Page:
Marine modelling for an onshore liquefied natural gas terminal in Gujarat, India

HPCL Shapoorji Energy Limited (HSEL) – a joint venture between state-owned Hindustan Petroleum Corporation Limited and SP Ports Private Limited – intends to construct an onshore liquefied natural gas (LNG) import and regasification terminal in Chhara, a village in Gujarat, India. HSEL has appointed Engineers India Limited (EIL) as consultant to prepare Front End Engineering Design (FEED) packages, which are used as the basis for bidding the Execution Phase Contracts (Engineering Procurement Construction) and as the design basis. To support EIL in their preparation of FEED, HSEL engaged DHI to carry out a marine modelling study for the proposed terminal.


Chhara port is being developed as an all-weather port with water depth available to -20m chart datum. The wave tranquillity within the port will be achieved by an offshore breakwater on the natural shoal bank approximately 2.5 km away from the shore line. DHI conducted a marine modelling study to help establish if the construction of the terminal was viable. Our scope of work spanned different areas, including:

  • Oceanographic site data analysis
  • Metocean modelling accounting for near-actual site conditions
  • Littoral drift assessment and sediment rate assessment
  • Downtime analysis to establish the threshold performance criteria for the operation of LNG terminal
  • Study of site-specific hazards including effects of tsunamis for the project area
  • Navigation simulation studies for a range of LNG carrier designs
  • Dynamic mooring analysis
  • Carrying out coastal impact assessment studies
Site location in Chhara, a village in the Gujarat state, India. © DHI


Using MIKE 21 to model port conditions

We used MIKE Powered by DHI’s two-dimensional (2D) coastal modelling software MIKE 21 to model the current conditions at the port. We studied wave transformation under fair weather and cyclone conditions, currents, sediment transport and morphological evolution.

MIKE 21 allowed us to provide sufficient coverage of the overall port surroundings and maintain the required level of detail at key locations, while achieving reasonable model simulation times. For the wave transformation modelling, we applied our third-generation spectral wind-wave model – MIKE 21 SW. We then analysed the modelled long-term wave conditions. This provided the design wave as well as the normal wave conditions governing port operations. A nearshore wave model was applied to describe the wave conditions inside the port area.

The hydrodynamics modelling was done using MIKE 21 Hydrodynamics (HD). MIKE 21 HD was used to model free-surface flows, based on a finite volume solution to the non-linear shallow water equations. The model simulated water level variations and flows in response to a variety of forcing functions, including tides, winds and waves. The HD model encompassed the Gulf of Khambhat area. It included a detailed representation of the HD flow field and water levels from the general port area and adopted a flexible mesh discretisation of the model domain.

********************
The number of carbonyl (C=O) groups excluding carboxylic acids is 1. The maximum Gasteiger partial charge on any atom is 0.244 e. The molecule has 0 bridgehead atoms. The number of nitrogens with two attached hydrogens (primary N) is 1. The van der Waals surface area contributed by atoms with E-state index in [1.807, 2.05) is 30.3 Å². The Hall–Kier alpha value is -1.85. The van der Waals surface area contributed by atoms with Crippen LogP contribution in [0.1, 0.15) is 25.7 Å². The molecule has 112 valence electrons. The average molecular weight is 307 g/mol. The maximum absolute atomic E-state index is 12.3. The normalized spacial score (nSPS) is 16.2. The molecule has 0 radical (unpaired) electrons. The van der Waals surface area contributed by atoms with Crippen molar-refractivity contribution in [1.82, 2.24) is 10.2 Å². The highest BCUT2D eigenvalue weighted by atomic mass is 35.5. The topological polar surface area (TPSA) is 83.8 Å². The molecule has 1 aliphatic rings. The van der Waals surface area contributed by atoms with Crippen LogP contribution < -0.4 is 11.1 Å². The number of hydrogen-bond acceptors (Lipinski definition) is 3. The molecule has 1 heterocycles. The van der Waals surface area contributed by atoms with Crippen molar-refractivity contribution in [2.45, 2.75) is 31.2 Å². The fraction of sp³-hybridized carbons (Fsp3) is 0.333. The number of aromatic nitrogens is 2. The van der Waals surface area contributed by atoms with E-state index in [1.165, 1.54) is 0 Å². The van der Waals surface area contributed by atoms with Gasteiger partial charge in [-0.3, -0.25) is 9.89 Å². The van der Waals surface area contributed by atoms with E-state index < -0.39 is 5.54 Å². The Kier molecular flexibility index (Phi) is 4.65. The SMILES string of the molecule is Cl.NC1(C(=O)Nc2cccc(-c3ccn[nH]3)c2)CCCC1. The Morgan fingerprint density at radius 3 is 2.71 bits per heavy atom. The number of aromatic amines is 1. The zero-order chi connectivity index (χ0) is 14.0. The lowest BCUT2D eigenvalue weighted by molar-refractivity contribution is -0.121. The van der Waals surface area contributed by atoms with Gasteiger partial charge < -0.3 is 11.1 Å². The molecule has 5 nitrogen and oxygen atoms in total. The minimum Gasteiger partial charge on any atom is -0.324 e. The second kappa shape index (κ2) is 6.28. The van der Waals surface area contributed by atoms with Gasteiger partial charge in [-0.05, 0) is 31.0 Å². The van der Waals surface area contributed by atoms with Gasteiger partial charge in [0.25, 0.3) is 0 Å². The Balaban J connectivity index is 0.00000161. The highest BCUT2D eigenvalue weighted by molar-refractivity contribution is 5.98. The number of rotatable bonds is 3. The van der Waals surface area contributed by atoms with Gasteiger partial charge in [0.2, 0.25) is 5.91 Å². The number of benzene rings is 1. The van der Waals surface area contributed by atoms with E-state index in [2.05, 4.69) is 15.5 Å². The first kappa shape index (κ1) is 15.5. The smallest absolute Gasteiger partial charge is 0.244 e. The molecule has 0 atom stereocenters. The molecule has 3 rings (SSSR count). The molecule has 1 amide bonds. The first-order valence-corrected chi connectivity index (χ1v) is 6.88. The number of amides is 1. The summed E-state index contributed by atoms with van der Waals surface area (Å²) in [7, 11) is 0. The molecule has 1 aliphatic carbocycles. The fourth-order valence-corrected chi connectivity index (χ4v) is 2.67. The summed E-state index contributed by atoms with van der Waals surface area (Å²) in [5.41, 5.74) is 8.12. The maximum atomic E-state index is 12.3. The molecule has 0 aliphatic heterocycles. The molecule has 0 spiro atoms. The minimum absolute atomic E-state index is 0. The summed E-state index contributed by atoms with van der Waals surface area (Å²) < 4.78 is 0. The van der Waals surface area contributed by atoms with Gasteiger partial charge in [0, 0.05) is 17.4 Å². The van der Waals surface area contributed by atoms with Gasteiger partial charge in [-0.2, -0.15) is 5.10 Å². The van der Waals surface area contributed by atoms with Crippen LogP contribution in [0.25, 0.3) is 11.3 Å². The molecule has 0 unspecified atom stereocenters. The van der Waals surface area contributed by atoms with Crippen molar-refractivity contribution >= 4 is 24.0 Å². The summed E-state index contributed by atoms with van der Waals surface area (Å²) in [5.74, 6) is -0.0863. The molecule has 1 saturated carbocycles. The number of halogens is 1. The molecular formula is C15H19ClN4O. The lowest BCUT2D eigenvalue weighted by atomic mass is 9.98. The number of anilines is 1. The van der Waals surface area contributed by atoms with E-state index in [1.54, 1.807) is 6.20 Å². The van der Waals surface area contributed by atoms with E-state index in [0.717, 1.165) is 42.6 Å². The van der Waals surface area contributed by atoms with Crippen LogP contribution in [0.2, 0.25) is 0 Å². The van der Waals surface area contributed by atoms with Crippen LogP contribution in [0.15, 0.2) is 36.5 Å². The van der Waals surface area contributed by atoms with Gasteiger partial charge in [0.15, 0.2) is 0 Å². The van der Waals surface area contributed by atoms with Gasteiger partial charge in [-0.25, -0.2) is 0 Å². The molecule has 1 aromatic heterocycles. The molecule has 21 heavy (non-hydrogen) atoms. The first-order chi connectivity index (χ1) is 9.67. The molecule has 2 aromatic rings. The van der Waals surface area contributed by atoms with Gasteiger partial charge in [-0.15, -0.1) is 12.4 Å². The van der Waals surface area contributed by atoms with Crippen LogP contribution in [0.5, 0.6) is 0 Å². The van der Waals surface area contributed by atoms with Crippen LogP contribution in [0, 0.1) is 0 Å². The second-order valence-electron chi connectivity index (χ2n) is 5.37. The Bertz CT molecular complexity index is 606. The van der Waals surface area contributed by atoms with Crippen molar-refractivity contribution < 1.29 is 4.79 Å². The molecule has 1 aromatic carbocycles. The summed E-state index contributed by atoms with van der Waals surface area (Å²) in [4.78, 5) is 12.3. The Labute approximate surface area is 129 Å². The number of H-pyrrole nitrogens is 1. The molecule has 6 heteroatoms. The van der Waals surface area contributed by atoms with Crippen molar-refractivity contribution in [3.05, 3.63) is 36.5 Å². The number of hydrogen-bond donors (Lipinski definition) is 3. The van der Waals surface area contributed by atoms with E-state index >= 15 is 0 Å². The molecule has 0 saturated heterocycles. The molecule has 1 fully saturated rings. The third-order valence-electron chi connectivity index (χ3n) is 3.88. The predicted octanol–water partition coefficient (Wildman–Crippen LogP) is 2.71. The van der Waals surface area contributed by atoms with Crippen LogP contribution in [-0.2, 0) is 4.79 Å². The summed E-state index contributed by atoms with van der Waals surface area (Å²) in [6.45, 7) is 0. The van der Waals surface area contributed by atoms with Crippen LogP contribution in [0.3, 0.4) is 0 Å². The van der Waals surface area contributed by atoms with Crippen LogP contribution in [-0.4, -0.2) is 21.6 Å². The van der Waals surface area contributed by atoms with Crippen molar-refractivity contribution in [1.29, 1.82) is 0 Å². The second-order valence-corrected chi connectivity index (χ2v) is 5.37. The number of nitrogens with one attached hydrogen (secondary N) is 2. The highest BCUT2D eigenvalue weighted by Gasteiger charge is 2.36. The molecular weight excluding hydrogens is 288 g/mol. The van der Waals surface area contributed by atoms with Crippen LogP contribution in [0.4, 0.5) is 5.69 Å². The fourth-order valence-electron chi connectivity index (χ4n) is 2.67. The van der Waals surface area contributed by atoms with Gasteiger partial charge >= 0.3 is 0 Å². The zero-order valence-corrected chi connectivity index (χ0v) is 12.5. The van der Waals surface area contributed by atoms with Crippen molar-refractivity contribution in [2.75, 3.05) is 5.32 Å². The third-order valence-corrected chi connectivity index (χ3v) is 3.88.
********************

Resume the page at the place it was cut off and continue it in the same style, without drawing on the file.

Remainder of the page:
The set-up included a detailed high-resolution description of the proposed LNG terminal berths. The calibrated model was used to simulate the HD flow fields used in the moored vessel analyses.

Snapshot of significant wave height inside the port. © DHI

Storm surge modelling

The processes of selecting design water level and waves are site specific. Storm surge and cyclonic waves are hind casted from cyclonic track records. The cyclone track of the November 1982 cyclone – which resulted in 341 casualties and heavy flooding –made an appearance very close to the proposed terminal. We carried out storm surge simulations using MIKE 21 HD to assess the surge levels at the LNG terminal for eight such extreme events passing near the site. The 2D wind fields are generated with the cyclone wind generation tool in MIKE 21.

Mooring study

The main aim of the mooring study was to review the proposed mooring layout for the berth for three types of LNG carrier vessels, all of different sizes. The results were used to compare against safe operating conditions and minimum breaking load (MBL) guidelines. The outcomes of the mooring analysis were checked against the criteria published by the Oil Companies International Marine Forum (OCIMF, 2008) using the industry-standard mooring software OPTIMOOR.

Bathymetry near the port (HD model). © DHI


Provided accurate wave conditions

Established understanding of hydrodynamics and moored vessel interactions

Determined probable future impact on the coastlines

‘The marine modelling studies conducted by DHI are of the highest standards and we are pleased with the outcome. ’

Dushyant Chaturvedi
Project Manager
HPCL Shapoorji Energy Ltd

About the client

HPCL Shapoorji Energy Ltd

Software used

Let us help

Want to take the next step in solving your challenge?